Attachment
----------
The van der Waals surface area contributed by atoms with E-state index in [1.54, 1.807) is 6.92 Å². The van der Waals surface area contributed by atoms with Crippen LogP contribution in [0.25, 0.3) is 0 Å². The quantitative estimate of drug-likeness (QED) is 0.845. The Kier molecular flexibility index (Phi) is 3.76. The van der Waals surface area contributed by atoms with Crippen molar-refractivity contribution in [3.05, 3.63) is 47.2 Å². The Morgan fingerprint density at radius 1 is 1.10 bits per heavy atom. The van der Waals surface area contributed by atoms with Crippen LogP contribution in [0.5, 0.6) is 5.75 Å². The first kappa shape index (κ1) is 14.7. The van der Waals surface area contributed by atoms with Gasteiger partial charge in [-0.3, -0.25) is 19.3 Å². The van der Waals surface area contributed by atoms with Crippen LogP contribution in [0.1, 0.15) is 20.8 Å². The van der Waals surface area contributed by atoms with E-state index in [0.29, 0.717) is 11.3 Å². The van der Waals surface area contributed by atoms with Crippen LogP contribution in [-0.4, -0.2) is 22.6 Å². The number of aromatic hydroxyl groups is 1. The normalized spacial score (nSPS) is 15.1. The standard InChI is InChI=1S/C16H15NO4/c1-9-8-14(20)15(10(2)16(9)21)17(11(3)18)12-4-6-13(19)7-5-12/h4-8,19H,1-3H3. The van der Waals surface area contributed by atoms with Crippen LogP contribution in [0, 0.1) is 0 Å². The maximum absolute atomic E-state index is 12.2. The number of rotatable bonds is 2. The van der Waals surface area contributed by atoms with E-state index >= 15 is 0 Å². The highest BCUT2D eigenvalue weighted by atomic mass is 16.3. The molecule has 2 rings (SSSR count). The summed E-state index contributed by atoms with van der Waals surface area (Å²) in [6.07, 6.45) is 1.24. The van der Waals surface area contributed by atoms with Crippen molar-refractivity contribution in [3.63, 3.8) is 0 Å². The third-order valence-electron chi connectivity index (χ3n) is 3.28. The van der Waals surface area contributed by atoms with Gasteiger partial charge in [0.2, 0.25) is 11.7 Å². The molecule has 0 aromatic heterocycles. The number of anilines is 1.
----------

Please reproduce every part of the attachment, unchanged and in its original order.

The van der Waals surface area contributed by atoms with E-state index in [1.54, 1.807) is 6.92 Å². The van der Waals surface area contributed by atoms with Crippen LogP contribution in [0.25, 0.3) is 0 Å². The quantitative estimate of drug-likeness (QED) is 0.845. The Kier molecular flexibility index (Phi) is 3.76. The van der Waals surface area contributed by atoms with Crippen molar-refractivity contribution in [3.05, 3.63) is 47.2 Å². The Morgan fingerprint density at radius 1 is 1.10 bits per heavy atom. The van der Waals surface area contributed by atoms with Crippen LogP contribution in [0.5, 0.6) is 5.75 Å². The first kappa shape index (κ1) is 14.7. The van der Waals surface area contributed by atoms with Gasteiger partial charge in [-0.3, -0.25) is 19.3 Å². The van der Waals surface area contributed by atoms with Crippen LogP contribution in [0.1, 0.15) is 20.8 Å². The van der Waals surface area contributed by atoms with E-state index in [0.29, 0.717) is 11.3 Å². The van der Waals surface area contributed by atoms with Crippen LogP contribution in [-0.4, -0.2) is 22.6 Å². The number of aromatic hydroxyl groups is 1. The normalized spacial score (nSPS) is 15.1. The standard InChI is InChI=1S/C16H15NO4/c1-9-8-14(20)15(10(2)16(9)21)17(11(3)18)12-4-6-13(19)7-5-12/h4-8,19H,1-3H3. The van der Waals surface area contributed by atoms with Crippen LogP contribution in [0, 0.1) is 0 Å². The maximum absolute atomic E-state index is 12.2. The number of rotatable bonds is 2. The van der Waals surface area contributed by atoms with E-state index >= 15 is 0 Å². The highest BCUT2D eigenvalue weighted by atomic mass is 16.3. The molecule has 2 rings (SSSR count). The summed E-state index contributed by atoms with van der Waals surface area (Å²) in [6.07, 6.45) is 1.24. The van der Waals surface area contributed by atoms with Crippen molar-refractivity contribution in [3.63, 3.8) is 0 Å². The third-order valence-electron chi connectivity index (χ3n) is 3.28. The van der Waals surface area contributed by atoms with Gasteiger partial charge in [0.2, 0.25) is 11.7 Å². The molecule has 0 aromatic heterocycles. The number of anilines is 1.